Another significant contributor to the economy of the Upper Hunter is the thoroughbred industry, which is largely centred on the Scone area, although expansion has resulted in development throughout much of the Upper Hunter.
Woodlands Stud, located between Denman and Jerry's Plains, is home to racing legend Octagonal and offspring Lonhro and is one of Australia's most successful thoroughbred horse studs. The 6000 acre property, with its combination of sheltered paddocks and irrigable flats, straddles 7 km of the Hunter River making it a perfect place to breed champion equine athletes.
The property was first linked with the thoroughbred horse industry in the 1830s when explorer Gregory Blaxland and his brother, who were both members of the first Sydney Turf Club, were involved with the property. Thoroughbred breeding began in 1870 when HC White of Belltrees owned the property and bred and raced his own horses.
The property was owned for over 20 years by 'chicken kings', the Ingham brothers, and was part of the racing empire they sold in March 2008 for $500 million to Dubai's Crown Prince Sheik Mohammed bin Rashid al Maktoum. When the Ingham brothers purchased the original 1750 acre property in 1985, with 40 brood mares of their own, they had the foresight to recruit the services of Peter Flynn to manage the stud.
Peter is the driving force behind the stud and has taken the property from the sad state it was in when the Ingham brothers first took it over, to what is now one of the largest and most successful thoroughbred studs in the world.
Peter's passion for horses started at an early age:
"I learnt to ride before I could walk. My father managed a big grazing property and I used to go to work with him on a cushion on the front of the saddle. I learnt to ride on draught horses. I have spent my whole life with horses."
Peter's passion for horses is matched by his passion for the land and the river that makes their operation viable.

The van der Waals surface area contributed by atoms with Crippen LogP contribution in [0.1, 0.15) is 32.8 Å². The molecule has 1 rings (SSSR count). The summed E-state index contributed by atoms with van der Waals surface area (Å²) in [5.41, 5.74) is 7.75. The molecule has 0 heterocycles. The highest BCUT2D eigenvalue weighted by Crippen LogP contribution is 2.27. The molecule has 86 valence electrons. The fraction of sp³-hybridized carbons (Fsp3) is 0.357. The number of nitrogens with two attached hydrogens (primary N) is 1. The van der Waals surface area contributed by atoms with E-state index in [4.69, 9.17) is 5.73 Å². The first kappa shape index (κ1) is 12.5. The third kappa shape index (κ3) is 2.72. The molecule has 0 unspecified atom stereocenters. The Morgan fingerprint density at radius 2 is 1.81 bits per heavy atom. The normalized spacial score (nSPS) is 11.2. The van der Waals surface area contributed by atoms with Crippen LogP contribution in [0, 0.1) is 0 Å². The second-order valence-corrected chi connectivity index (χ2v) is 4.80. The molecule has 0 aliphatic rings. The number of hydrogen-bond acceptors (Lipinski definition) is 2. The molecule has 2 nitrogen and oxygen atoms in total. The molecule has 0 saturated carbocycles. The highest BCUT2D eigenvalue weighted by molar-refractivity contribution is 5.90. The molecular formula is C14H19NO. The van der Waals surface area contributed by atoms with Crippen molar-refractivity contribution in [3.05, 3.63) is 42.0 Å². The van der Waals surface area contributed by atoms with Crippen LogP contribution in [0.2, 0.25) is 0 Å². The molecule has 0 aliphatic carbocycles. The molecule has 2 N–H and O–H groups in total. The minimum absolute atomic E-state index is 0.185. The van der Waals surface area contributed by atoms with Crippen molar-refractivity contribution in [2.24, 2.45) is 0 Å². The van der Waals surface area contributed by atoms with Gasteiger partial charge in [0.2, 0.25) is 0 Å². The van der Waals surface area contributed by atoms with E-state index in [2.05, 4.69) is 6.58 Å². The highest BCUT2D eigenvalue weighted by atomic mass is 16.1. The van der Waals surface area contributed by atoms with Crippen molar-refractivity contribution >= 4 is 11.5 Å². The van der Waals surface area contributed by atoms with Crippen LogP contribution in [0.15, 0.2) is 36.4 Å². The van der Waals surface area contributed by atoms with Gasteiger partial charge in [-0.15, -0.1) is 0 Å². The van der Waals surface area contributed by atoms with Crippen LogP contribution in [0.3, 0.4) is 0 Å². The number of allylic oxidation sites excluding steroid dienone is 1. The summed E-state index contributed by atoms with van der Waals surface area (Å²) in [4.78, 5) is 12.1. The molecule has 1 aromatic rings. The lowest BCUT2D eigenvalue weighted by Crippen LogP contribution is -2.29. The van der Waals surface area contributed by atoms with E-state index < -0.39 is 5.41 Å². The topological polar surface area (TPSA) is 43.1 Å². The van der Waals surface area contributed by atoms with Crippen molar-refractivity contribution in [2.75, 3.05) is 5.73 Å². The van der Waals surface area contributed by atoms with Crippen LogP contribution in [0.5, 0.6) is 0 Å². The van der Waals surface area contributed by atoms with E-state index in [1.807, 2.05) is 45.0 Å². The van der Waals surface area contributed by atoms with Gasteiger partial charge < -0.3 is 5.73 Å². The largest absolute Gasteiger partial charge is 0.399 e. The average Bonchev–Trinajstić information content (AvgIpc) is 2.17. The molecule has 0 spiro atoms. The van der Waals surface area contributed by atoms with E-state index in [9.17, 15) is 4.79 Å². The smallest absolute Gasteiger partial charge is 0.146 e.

"The river is everything to us... it is our lifeblood. Rural people have a better understanding of how important the river is, city people and town people really don't think about it and how it should be looked after."
Peter has always gone to a lot of trouble to look after the riverbanks and thinks everyone should be doing their bit. In recent years Woodlands Stud have accessed government funding through the CMA to rehabilitate their stretch of Hunter River frontage, removing willows and replacing them with native species.
"I just feel that the more we can do for our river beds, our water supply the better off everyone is."
Peter hopes that with the improved water quality and works to the riverbanks that he will start to see a return of the native fish and the platypus.
Acknowledging that the horse industry has always been and continues to be a big water user, Peter also points out that it is becoming more water-wise thanks to a group of people who are running workshops on how to use water efficiently.
With Woodlands striding ahead, climate change and the expansion of the mining industry are Peter's major concerns.
"If the mining industry continues to expand the resulting social, environmental and water issues will place substantial pressure on the horse industry in the valley. All the proposed new mines are on the water source and without access to a good water source the horse industry will have to move on. It is a reasonably mobile industry as all the money is in the horses, not the infrastructure."
Peter spoke to Phil Ashley-Brown as part of the ABC River Stories program about what the Hunter River means to Woodlands Stud. (interview)